For some background knowledge: every individual SARS-CoV-2 virus has large, spiky protein structures on its surface that, in cross-section, make it resemble a cartoon sun with rays ("corona,"
the Latin word for "crown," is also the scientific term for the wisps of plasma that spread outward from the sun). At the tip of each of these so-called spike proteins is a tripod of protein regions, each called a receptor-binding domain (RBD). An RBD can flip from a "down" position on the spike to an "up" position, which reveals a hidden site called the receptor-binding motif.
The binding target where SARS-CoV-2 latches onto a human cell is called the angiotensin-converting enzyme 2 (ACE2) receptor. Normally, this cell-surface receptor functions to regulate blood pressure, but SARS-CoV-2 has co-opted it as a means to gain entry into cells in the lungs and other organs. The receptor-binding motif acts as a grappling hook, grabbing onto the ACE2 receptor.
Upon attaching to a cell, the virus can fuse with the cell's membrane and invade the cell, turning the infected cell into a factory to make new viruses. An antibody that could block the receptor-binding motif or prevent fusion using a different mechanism would thus be very effective in preventing the virus from entering cells.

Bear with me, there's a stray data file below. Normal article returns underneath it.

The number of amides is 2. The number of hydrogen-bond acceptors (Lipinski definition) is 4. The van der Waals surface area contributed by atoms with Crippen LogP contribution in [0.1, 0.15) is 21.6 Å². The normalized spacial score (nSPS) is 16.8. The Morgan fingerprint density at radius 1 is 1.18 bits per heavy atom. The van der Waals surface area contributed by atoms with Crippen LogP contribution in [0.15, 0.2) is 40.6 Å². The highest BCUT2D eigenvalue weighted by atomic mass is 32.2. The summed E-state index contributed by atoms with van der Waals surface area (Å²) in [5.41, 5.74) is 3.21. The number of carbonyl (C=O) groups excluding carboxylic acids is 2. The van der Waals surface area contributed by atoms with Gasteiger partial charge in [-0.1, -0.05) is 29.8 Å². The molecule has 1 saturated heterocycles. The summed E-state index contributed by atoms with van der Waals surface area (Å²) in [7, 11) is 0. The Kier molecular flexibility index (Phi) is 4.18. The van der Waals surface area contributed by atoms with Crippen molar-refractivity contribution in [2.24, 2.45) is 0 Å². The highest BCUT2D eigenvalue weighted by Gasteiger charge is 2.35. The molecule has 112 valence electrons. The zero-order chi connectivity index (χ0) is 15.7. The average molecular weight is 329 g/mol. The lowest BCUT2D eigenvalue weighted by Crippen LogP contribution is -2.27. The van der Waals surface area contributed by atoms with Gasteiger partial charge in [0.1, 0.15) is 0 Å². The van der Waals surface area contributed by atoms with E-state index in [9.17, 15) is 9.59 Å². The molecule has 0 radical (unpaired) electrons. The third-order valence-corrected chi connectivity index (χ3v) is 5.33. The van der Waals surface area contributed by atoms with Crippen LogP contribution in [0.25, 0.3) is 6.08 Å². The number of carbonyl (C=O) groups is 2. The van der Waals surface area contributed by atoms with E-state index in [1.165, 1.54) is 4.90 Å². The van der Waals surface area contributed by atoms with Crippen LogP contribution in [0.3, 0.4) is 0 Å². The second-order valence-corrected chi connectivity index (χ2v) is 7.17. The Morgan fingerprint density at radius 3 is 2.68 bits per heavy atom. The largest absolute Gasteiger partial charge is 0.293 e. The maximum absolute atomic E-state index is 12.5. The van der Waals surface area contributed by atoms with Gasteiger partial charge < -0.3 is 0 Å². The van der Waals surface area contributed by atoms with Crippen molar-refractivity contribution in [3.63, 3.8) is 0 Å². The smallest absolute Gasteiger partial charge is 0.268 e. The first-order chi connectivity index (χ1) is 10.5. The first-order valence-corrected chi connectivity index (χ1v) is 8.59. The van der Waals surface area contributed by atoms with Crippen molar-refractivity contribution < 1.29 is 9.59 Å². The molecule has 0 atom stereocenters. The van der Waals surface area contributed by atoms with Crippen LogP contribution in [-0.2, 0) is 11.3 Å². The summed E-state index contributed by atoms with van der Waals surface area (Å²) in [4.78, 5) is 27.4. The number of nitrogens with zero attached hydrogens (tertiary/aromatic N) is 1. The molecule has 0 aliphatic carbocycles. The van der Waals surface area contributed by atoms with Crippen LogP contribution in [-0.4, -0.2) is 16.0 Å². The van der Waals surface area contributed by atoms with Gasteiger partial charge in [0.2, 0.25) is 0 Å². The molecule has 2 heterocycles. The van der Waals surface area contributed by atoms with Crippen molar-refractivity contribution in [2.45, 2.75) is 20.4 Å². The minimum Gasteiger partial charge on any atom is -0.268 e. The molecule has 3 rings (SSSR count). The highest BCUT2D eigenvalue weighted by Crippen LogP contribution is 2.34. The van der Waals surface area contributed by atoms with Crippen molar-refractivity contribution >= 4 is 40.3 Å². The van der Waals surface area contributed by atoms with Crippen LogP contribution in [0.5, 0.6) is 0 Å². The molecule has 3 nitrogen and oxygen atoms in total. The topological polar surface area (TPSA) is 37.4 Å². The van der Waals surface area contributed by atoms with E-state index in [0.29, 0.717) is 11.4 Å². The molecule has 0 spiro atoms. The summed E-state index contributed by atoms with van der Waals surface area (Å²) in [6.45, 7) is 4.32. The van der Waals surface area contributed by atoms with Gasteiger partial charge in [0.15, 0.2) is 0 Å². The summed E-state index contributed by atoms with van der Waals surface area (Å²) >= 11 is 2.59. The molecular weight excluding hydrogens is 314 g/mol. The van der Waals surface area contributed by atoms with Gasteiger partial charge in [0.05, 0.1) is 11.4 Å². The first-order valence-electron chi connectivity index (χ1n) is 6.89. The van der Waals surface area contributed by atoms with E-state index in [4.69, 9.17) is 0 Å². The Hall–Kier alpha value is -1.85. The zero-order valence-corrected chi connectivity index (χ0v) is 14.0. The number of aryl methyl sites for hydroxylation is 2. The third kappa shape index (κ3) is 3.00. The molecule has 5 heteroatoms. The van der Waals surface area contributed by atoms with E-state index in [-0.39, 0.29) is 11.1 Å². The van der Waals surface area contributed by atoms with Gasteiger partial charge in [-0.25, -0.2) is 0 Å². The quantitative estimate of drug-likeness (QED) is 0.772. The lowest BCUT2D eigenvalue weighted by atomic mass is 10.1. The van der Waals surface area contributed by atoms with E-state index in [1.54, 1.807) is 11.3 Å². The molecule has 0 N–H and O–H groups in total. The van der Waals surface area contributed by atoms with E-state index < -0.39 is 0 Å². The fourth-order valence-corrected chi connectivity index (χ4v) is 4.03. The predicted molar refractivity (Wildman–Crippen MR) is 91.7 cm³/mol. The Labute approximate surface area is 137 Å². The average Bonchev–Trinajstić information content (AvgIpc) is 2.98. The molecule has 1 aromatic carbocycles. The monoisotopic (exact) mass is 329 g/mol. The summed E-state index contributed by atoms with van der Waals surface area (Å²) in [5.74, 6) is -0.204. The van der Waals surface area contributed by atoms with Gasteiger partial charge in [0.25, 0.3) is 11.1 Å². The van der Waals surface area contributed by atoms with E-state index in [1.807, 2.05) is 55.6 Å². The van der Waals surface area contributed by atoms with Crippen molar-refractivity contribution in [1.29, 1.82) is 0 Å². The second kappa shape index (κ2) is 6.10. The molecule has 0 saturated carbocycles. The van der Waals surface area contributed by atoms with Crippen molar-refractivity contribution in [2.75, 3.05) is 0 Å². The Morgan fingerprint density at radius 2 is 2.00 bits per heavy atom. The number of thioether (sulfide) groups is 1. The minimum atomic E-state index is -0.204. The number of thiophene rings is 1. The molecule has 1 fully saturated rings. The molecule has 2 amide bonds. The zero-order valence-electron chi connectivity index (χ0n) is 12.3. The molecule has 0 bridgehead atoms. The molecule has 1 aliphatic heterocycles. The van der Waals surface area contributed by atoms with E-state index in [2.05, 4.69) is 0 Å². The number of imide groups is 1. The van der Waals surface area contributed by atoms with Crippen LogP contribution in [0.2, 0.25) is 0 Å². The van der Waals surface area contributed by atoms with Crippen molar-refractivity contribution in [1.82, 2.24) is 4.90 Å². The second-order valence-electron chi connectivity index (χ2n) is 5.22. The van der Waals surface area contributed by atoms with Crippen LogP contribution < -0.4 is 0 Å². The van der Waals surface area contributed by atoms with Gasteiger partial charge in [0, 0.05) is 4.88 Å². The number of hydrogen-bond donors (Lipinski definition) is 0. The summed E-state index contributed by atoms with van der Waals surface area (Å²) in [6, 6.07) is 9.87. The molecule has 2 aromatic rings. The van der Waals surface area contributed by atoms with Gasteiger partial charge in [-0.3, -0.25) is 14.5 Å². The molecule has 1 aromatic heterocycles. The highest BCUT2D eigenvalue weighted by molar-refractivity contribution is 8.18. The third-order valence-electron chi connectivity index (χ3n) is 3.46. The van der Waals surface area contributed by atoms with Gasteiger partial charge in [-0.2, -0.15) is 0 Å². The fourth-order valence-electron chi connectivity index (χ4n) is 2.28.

Dr Barnes and his team aimed to discover how antibodies interact with the spike RBDs, in both their open (RBD "up") and closed (RBD "down") conformations.
The study team collaborated with the laboratory of Dr Michel Nussenzweig at The Rockefeller University to study individual antibodies (so-called monoclonal antibodies) collected from individuals who had recovered from COVID-19.
Utilizing the collection of monoclonal antibodies discovered at Rockefeller by their collaborators, the Caltech team used microscopy techniques that are able to image proteins with single-atom resolution to discover precisely where the various antibodies bound to SARS-CoV-2 spike proteins.
Dr Barnes then worked with Dr Björkman lab graduate students and microscopists from other Caltech labs to quickly solve eight new structures that show how neutralizing antibodies against SARS-CoV-2 block the RBDs on spike proteins to prevent the virus from entering cells.
The team found a variety of recognition modes: some antibodies bound spikes with three "up" RBDs, some bound to both "up" and "down" RBDs on the same spike, and some bound only to "down" RBDs.
Based on analyses of these structures, the study team proposed four classes of anti-RBD antibodies based on whether they bound "up," "down," or both RBD conformations; whether their binding overlapped with the ACE2 binding site; and other criteria such as their potencies and derivation from particular antibody gene families. From these structures, the researchers proposed different mechanisms for virus neutralization.
Schema illustrating the binding regions for the different classes of SARS-CoV-2 neutralizing antibodies that target the RBD (gray surface). Credit: C. Barnes (the identified antibodies are represented by their codes for example C102 in Class 1)